Luke Spinner Tidball produced our Kottu Beats video and sounds. We think it's pretty cool.
Sri Lanka is known for its kottu - if you haven't had it, they say, you haven't really experienced our food. It's made from diced godhamba rotti and meat/vegetables. Cheese kottu is a relatively new invention and it's now a very popular order.
We've put together a list of our favourite spots in Colombo for cheese chicken kottu after visiting a bunch on popular recommendation. We tried to cover variety - different kinds of cheese, different kinds of preparations. And we had all of this cheese in one day (Don't Try This At Home) to be fair in our cheese and taste comparison, because we've heard the quality of cheese and preparation sometimes varies according to the day and time. This happened on Sunday from 7 to 10PM.
After much expert analysis, we graphed out our Data on Cheesiness in our best fonts.
Before we get to it, here's a couple of things you should know about going on a kottu adventure if you've never gone out and tried the stuff.
Our kottu places usually function past lunch but they say you get the best cheese kottu only after 7PM. Most people go for it after a late night of partying and the munchies since these places are some of the only ones in Colombo that stay open past midnight. They've all got dining areas with plastic chairs and dodgy cliques of boys, and these spaces are sometimes full at night, so the most comfortable thing to do is to drive in (unless you are that dodgy clique of boys) and get the plate brought to your vehicle like a lot of customers do. Make sure you drive in with swag, with that kottu song blaring out the stereo and big goday sunglasses even though it's night time.
The Sausage Principle states that if you really love something (like sausages), then don't try to figure out how it was made that way, because it's probably going to be gross and you'll regret it. But don't worry, there's nothing gross about cheese kottu - the kitchens are however a bit make-shift and a bit dubious in the hygiene department. A lot of places, however, make the kottu in the shop window, so you can see everything. The kottu that comes out of this process usually tastes awesome, so question it not. A fun fact is that some places throw some milk into the pan when they make cheese kottu, so the cheese really dissolves into the kottu and increases levels of cheesiness.
Cheese kottu everywhere is about Rs. 400 per plate. Iced milo or nestomalt will cost about Rs. 150.
So here we go:
The cheese here is different from all the other places - it's liquidized and then poured over a cake of kottu. It looks awesome, and the rotti is tasty, but because the cheese is poured on the outside and doesn't really get up close and personal with the kottu - the cheese just becomes a dip. So the dish isn't all that cheesy - it's alright for people who want just a side of cheese with their kottu.
Kottuville is kind of new and their ordinary kottu usually comes highly recommended. The cheese kottu is however made with dry processed cheese so the cheesiness doesn't really get to you, also the cheese is treated as an add-on for Rs. 100. The guy just gets a cube of cheddar and shreds it over the kottu. The quantity of cheese is very high and the rotti is spicy but lesser in quantity than at the other spots.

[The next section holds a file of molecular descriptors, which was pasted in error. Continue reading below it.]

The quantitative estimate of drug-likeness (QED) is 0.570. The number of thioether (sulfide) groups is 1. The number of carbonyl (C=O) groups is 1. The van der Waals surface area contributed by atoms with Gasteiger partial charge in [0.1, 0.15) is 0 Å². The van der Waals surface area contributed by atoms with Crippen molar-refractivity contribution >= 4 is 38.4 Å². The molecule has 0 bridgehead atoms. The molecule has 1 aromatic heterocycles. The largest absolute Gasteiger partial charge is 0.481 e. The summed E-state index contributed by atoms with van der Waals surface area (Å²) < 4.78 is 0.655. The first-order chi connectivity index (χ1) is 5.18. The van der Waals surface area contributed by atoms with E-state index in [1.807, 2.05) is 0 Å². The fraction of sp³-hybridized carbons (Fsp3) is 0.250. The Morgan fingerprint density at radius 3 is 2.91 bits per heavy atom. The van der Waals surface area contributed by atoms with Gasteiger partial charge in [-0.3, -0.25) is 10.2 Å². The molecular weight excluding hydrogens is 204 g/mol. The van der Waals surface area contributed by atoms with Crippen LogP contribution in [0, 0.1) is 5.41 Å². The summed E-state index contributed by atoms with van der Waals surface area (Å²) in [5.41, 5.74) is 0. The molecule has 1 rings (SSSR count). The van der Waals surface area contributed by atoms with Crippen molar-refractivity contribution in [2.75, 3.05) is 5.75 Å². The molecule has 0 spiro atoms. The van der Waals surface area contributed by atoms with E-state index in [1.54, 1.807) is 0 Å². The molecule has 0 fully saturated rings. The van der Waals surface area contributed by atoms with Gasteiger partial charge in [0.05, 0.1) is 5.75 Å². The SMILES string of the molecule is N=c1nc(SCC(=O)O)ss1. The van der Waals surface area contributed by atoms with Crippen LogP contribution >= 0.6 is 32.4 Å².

Most kottu lovers love the Plaza and they're going to hate us for putting Pilawoos above it. Please don't get butthurt - cheese kottu is after all very subjective, different people like different levels of cheese and sogginess. Plaza's cheese kottu was tasty, of huge quantity (as is most Galle Road kottu) and very filling, but we found it too soggy, we could feel the cheese clogging up our arteries - too much milk perhaps. This spot wins Cheesiest Place on our graph above though.
Pilawoos used to be the biggest and best spot for kottu but word on the grapevine is that it's dropped in quality since its glory days. We however loved their cheese kottu, it was quite cheesy, extremely filling, and we especially appreciated the big pieces of crunchy chicken in it. We think their kottu rotti is diced too small though.
Fayaz was our unlikely winner. The rotti was thick and dry and not soggied-up by the cheese, and the cheese was very creamy and sticky as opposed to watery, so the dish tasted fresher than some of the other popular Galle Road spots. We washed it down with an extra-sweet iced Nestomalt and then headed home having had enough cheese to last a couple of months.
Cheese is a powerful ingredient and Uncle Ben from Spiderman was right when he said with great power comes great responsibility. Kottu rotti and cheese is probably one of the best combos that anybody has ever come up with - but the trick is in the consistency of the cheese - if it's a little too dry or too watery, then the dish isn't going to taste so great. Also the more cheese there is in your kottu, the better.
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